Japanese ministry aids Babil Province
April 11, 2010
- minister of the Japanese Embassy in Iraq signed a contract at COS Kalsu to provide funding for projects benefitting widows in Babil Province
- Seddah Women's Center and Jurf As-Sakhr Humanitarian Society received grants helping Iraqi widows learn to run honey-producing farms
The minister of the Japanese Embassy in Iraq signed a contract at Contingency Operating Site Kalsu March 24, 2010, to provide funding for two grassroots projects, which will benefit widows in Babil Province.
The Seddah Women's Center and Jurf As-Sakhr Humanitarian Society both received grants that will help Iraqi widows learn to maintain and run honey-producing farms.
"The two projects we signed today will provide equipment and training for 100 women, but 40-times that number will ultimately benefit in the long run," Katsuhiko Takahashi, minister of the Japanese Embassy in Iraq, said through an interpreter. "Japan and the United States jointly contributed to these projects and they will aid in the development of Babil Province."
According to Takahashi, the Japanese government has funded 85 similar projects since 2003 and will continue to do so.
"The Japanese Embassy has been very active in supporting the reconstruction of Iraq," said Capt. Bryce Wunder, a member of the 1411 Civil Affairs Company. "They have offered a great source of funding for non-governmental organizations, called 'grassroots' human security project grants."
The funded projects tap into an abundant natural resource in the province: honey bees.
"The honey industry in Iraq is a lucrative one," Wunder said. "The excellent taste and quality is due to its high level of cedar and eucalyptus.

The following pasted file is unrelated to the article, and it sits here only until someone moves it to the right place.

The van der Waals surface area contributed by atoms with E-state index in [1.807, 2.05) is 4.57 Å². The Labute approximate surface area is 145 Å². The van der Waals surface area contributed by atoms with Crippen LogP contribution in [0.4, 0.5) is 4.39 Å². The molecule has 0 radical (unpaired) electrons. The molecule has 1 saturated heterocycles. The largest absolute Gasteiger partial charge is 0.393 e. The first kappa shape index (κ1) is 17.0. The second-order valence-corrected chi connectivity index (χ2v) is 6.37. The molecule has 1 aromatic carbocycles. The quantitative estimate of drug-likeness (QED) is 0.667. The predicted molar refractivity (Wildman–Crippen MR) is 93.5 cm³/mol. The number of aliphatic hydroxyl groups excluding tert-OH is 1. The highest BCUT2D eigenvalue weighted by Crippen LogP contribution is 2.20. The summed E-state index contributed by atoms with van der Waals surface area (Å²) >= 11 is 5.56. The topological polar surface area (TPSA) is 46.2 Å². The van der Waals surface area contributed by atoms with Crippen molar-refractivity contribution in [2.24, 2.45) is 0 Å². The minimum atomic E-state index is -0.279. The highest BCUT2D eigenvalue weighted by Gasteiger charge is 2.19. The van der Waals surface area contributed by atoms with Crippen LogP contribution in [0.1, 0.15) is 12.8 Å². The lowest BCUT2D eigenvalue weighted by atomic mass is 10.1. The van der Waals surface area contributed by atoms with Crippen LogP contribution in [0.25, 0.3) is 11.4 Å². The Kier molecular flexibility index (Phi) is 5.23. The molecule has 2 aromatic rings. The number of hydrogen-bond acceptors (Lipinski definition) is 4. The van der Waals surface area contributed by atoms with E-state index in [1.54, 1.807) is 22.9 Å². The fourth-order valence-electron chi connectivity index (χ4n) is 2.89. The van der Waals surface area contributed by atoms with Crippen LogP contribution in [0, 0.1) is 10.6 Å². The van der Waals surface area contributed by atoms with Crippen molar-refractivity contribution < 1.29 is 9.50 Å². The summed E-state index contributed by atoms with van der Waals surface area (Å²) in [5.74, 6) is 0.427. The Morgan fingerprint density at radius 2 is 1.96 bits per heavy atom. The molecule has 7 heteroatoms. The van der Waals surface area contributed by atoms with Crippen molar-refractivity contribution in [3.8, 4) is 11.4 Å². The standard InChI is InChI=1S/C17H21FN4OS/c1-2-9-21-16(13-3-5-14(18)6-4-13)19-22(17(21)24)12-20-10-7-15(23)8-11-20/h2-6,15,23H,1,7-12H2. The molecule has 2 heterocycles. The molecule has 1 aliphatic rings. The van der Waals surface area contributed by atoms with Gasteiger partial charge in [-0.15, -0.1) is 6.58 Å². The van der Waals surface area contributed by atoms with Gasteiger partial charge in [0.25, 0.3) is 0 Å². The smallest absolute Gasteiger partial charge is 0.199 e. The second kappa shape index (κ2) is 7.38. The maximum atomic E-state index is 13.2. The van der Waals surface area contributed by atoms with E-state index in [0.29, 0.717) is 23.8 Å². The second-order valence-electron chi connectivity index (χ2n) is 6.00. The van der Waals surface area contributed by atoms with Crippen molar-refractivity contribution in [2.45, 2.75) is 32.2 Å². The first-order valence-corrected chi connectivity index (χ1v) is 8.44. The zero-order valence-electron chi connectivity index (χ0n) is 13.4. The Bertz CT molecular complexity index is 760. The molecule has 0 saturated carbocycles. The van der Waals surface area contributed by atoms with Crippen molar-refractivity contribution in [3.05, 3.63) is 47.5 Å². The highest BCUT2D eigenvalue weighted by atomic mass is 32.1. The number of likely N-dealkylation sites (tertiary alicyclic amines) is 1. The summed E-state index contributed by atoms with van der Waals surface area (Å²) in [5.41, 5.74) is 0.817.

This makes for a solid opportunity for the local people.
"Honey offers beekeepers a solid income each year," Wunder said. "We have established programs which offer war widows the ability to become beekeepers."
The commander of the 3rd Heavy Brigade Combat Team, 3rd Infantry Division, Col. Pete Jones, thanked Takahashi and the Japanese government for their support to the people of Iraq.
"I truly believe these grants will make a great impact on the economy and further advance women's initiatives in this area," he said.
Established in 2008, the Seddah Women's Center provides sewing jobs, training and humanitarian aid. It benefits the lives of 89,000 people, including 3,000 widows and 4,000 orphans.
The Jurf As-Sakhr Humanitarian Society was established in 2003 and helps approximately 750 widows and 317 orphans. The Society teaches literacy, sewing, and human rights courses to over 50,000 people.
"Japan intends to continue to provide assistance as it pertains to the life of the people in Iraq," said Takahashi.